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NCCN 2.2020 Survivorship Guidelines Published

July 27, 2020 | Navigation and Survivorship News | Insights into Navigation
Featuring:
Lillie D. Shockney, RN, BS, MAS, HON-ONN-CG
Lillie D. Shockney, RN, BS, MAS, HON-ONN-CG
Editor-in-Chief, JONS; Co-Founder, AONN+; University Distinguished Service Professor of Breast Cancer, Administrative Director, The Johns Hopkins Breast Center; Director, Johns Hopkins Cancer Survivorship Programs; Professor of Surgery and Oncology, JHU School of Medicine; Co-Creator, Work Stride-Managing Cancer at Work

The National Comprehensive Cancer Network (NCCN) has completed its development of new Survivorship Guidelines. These guidelines will be regularly updated as new information is learned about long-term side effects and late effects from cancer treatment. Given that there are new drugs, and even new drug categories being developed constantly, this will be an ever-changing set of guidelines.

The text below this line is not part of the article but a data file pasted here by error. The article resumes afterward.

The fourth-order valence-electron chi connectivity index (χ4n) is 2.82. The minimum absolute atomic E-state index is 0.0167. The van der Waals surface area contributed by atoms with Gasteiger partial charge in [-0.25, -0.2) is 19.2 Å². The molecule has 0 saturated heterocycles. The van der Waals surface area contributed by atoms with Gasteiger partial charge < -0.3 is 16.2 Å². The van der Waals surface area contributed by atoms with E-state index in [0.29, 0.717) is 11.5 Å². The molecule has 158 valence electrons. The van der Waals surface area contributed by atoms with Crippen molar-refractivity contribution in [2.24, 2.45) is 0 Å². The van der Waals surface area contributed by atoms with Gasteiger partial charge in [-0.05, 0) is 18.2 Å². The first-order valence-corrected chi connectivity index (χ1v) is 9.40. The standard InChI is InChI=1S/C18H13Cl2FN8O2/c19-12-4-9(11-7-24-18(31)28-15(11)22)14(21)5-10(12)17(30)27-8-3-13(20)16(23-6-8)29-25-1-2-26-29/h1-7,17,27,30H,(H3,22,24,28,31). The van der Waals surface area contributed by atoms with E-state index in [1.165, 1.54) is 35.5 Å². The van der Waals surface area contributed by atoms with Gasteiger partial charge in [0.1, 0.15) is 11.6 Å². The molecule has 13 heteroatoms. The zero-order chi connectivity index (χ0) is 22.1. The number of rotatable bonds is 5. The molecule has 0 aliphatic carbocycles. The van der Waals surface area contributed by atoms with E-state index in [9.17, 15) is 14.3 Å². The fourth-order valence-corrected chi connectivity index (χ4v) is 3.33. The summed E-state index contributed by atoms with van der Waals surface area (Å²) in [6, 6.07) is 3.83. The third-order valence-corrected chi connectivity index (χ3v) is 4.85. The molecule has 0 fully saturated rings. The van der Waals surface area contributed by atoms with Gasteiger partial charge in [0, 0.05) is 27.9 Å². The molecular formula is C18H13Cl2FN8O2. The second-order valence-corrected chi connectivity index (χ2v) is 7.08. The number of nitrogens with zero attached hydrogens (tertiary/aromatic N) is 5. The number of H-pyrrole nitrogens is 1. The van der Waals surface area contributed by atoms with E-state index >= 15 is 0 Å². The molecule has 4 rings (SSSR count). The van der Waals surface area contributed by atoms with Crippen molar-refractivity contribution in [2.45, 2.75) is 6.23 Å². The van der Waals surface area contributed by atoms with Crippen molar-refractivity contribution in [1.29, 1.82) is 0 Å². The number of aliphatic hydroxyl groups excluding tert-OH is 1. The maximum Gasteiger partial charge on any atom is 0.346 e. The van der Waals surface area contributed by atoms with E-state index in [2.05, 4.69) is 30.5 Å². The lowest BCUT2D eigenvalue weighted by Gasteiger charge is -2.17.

Something that has become clear in recent years is that we need to begin looking at cancer survivors as individuals who have, or will develop, chronic illnesses and disorders as a result of having had cancer treatment. This means that PCPs need continual education so that they can manage these long-term and/or late effects from treatment. Gone is the day that the goal of treatment was for the patient to survive their diagnosis and treatment. Instead, today, the guidelines include preserving the patient’s life goals that lie ahead of them, whether they are a year from now or 15 years from now, preserving their quality of life during and after treatment, and minimizing long-term effects and late effects caused by their cancer treatments. Survivorship should be a period in the patient’s life that is filled with joy, rather than feeling like it is a punishment to have become a survivor.

Share these new guidelines with your coworkers and consider having them discussed and reviewed at an upcoming Tumor Board meeting at your cancer facility.

Download NCCN Guidelines®
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